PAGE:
In November 2021, Twitter announced it had suspended “Trends” in Ethiopia to further curtail the spread of disinformation. “We’re monitoring the situation in Ethiopia and are focused on protecting the safety of the conversation on Twitter. Inciting violence or dehumanizing people is against our rules.”

Trends is a feature on Twitter that highlights popular topics and amplifies conversations surrounding those topics based on an algorithm that prioritizes content based on user engagement. Twitter Trends have played a divisive role in the conflict since it started in November 2020. Although the main language in Ethiopia is Amharic, English-language tweets about the war have frequently trended in the country. Groups from across the political spectrum created click-to-tweet campaigns to ensure hashtags such as #TigrayGenocide and #NoMore trended, primarily targeting users in the diaspora.

Suspending Trends in Ethiopia will help reduce the deluge of disinformation on the platform, but Twitter still needs to create an Africa-focused moderation team to pay attention to its Trends feature and edit out malicious content from its trending topics.

Despite Twitter’s supposed focus on investing in African users, it has hardly acknowledged that countries other than the United States (and some in Europe) are experiencing the same challenges with disinformation. It’s time that it did.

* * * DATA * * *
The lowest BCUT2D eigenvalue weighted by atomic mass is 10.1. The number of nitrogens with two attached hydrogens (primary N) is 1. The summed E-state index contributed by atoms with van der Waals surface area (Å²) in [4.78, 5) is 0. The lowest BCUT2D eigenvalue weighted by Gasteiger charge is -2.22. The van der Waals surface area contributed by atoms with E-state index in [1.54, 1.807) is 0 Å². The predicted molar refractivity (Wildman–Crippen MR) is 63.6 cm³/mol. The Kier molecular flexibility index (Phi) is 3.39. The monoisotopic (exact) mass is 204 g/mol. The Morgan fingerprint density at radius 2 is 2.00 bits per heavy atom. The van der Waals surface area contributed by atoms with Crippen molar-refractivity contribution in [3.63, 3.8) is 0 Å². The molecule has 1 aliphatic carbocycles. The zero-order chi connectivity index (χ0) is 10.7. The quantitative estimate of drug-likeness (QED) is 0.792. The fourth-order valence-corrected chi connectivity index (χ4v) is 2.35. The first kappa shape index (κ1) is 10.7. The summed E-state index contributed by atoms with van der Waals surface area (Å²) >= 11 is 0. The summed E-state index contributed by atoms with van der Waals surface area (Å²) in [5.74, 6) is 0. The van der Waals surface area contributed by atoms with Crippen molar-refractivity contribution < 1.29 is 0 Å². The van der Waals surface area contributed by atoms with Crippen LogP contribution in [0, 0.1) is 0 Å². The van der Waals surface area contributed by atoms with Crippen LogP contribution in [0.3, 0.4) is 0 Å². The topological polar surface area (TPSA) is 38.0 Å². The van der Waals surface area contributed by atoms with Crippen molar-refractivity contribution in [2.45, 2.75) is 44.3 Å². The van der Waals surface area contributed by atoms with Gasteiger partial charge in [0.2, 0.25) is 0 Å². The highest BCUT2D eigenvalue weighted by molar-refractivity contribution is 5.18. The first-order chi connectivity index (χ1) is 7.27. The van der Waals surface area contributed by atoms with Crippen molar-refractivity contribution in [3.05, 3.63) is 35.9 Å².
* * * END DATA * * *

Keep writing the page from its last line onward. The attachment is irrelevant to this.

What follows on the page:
Indeed, two reports by the Mozilla Foundation discovered coordinated campaigns on the platform that were intended to sway public opinion. One of the reports revealed a shadowy “disinformation-for-hire” industry of Twitter influencers in Kenya who were paid to promote a plan for constitutional change. Much later, Twitter suspended hundreds of accounts that participated in the disinformation campaigns.

Twitter needs to establish partnerships with civil society organizations on the continent to help solve local safety and trust problems. Engaging with these organizations is key because they defend collective interests and increase accountability while promoting participation and influencing decision-making. This is where Parag Agrawal, Twitter’s new CEO, could play an important role.

Agrawal needs to ensure Twitter upholds its own community standards and prioritizes content moderation in Africa and other parts of the world in a wider variety of languages. The social media company cannot continue its aloofness toward the issues affecting the communities it operates in. The safety of the platform to its users in the developing world should not be an afterthought that is only given serious consideration during elections or when a country is in crisis.

Torinmo Salau is a writer and journalist based in Lagos, Nigeria. Her work has been published in QuartzAl JazeeraRoads and Kingdoms, the Guardian, and elsewhere.